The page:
Key Takeaway: Business valuations change as the underlying businesses change. Typically, lower anticipated earnings growth (or worse, negative earnings growth or a net loss) will cause stocks’ valuations to drop like a rock.

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Will You Buy This Dividend Aristocrat Now Or Wait?

Johnson & Johnson (NYSE:JNJ) recently reported its Q4 and full year results. In 2018, it increased sales by 6.7% to $81.6 billion. Excluding divestitures/acquisitions, sales would have increased by 5.5%

A Business Overview

J&J is a globally diversified healthcare company that operates in three segments:

  1. Consumer, which includes popular brands such as Tylenol, Motrin, Neutrogena, and Aveeno;
  2. Pharmaceutical with Zitiga, Stelara, Tremfya, etc. that were key contributors to growth; and
  3. Medical Devices
Source: Author-generated pie chart with company sales data

The Pharmaceutical segment is the largest and experienced the highest sales growth of 12.4% (compared to 1.8% for Consumer and 1.5% for Medical Devices). The segment experienced market outperformance driven by double-digit growth in 10 key products.

In 2018, about 51% of its sales were in the U.S. and 49% were international (23% in Europe, 18% in Asia-Pacific and Africa, and 7% in the western hemisphere excluding the U.S.).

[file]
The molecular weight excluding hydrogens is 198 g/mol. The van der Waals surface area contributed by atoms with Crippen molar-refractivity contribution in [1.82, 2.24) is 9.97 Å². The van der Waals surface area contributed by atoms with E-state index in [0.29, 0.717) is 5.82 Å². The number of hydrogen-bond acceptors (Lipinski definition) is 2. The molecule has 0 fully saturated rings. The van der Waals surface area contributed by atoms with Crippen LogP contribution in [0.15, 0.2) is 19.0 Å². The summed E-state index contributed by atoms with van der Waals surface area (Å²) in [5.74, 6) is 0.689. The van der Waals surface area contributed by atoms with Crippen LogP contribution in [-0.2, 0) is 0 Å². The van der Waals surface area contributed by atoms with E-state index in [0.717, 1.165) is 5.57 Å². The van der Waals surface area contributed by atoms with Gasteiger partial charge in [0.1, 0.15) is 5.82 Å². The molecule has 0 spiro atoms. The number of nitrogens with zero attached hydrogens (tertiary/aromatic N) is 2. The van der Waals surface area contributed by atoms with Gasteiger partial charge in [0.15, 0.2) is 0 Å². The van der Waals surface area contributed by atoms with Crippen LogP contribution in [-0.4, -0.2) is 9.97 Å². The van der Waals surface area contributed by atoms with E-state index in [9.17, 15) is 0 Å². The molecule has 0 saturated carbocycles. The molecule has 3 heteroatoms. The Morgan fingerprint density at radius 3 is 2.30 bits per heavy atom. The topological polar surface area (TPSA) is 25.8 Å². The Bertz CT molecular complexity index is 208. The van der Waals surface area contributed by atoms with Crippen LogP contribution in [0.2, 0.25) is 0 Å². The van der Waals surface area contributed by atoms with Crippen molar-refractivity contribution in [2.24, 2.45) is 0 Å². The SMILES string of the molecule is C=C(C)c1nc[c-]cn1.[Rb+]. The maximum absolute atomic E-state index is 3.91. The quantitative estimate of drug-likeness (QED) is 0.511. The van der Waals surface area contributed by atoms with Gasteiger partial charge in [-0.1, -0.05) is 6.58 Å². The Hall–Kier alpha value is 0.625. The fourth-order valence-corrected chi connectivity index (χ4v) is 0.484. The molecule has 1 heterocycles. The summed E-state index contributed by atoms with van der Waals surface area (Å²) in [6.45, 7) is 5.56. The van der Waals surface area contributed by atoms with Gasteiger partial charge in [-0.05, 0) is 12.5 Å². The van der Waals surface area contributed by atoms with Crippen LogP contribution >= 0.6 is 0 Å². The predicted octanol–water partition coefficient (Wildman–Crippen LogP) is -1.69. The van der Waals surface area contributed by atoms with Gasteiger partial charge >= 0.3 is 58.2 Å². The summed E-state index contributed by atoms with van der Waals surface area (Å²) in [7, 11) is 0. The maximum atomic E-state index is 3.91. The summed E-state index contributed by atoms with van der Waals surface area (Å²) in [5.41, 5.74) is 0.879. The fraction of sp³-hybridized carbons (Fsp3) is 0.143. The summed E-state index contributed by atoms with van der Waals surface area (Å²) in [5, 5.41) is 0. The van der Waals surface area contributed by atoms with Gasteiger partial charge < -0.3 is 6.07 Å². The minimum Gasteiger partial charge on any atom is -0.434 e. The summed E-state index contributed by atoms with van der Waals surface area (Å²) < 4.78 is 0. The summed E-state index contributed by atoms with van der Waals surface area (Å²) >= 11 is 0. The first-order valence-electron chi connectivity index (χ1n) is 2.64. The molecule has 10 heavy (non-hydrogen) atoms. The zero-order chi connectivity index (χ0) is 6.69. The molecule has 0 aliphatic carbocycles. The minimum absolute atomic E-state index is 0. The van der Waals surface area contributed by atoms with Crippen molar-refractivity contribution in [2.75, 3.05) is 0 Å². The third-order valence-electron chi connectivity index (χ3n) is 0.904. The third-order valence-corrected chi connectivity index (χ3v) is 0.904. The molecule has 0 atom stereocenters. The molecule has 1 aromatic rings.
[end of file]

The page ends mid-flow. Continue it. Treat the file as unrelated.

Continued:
J&J’s blockbuster portfolio contributed nearly 47% of sales in 2018.

Source: J&J’s Q4 earnings call slides– Slide 22

The company doesn’t stop there, though. It continues to grow its portfolio via research and development (“R&D”), acquisitions and licensing, deals and partnerships, etc. In 2018, it spent about $11 billion in R&D, which was about 13% of sales and aligned with the percentage spent in 2017.

Source: J&J’s Q4 earnings call slides – Slide 23
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Retirees: How To Protect The Principal Of Your Dividend Portfolio

There are various things retirees can do to protect the principal of their dividend portfolios. At the stock level, retirees can buy quality businesses with a minimum credit rating of BBB, a strong moat, and a long history of profitability at a margin of safety. Retirees should also ensure their portfolios are sufficiently diversified and build a cash reserve to sail smoothly through market downturns.

Investment-grade rating

Looking at a company’s credit rating is one factor of quality that can be easily checked.

Companies that have manageable levels of debt, good earnings potential, and good debt-paying records will have good credit ratings. – Investopedia

A company rated as BBB or higher by Standard & Poor’s or Moody’s is considered investment grade. The higher the rating, the higher the quality. Retirees can add a layer of safety by investing in stocks that have a credit rating of BBB+ or higher.

Johnson & Johnson (NYSE:JNJ) and Microsoft Corporation (NASDAQ:MSFT) are both awarded the strongest S&P credit rating of AAA.

Earnings or cash flow stability

Depending on the type of the company, you would want to look at its earnings or cash flow history to see how stable its profitability is and if the company tends to grow its profitability over the long run.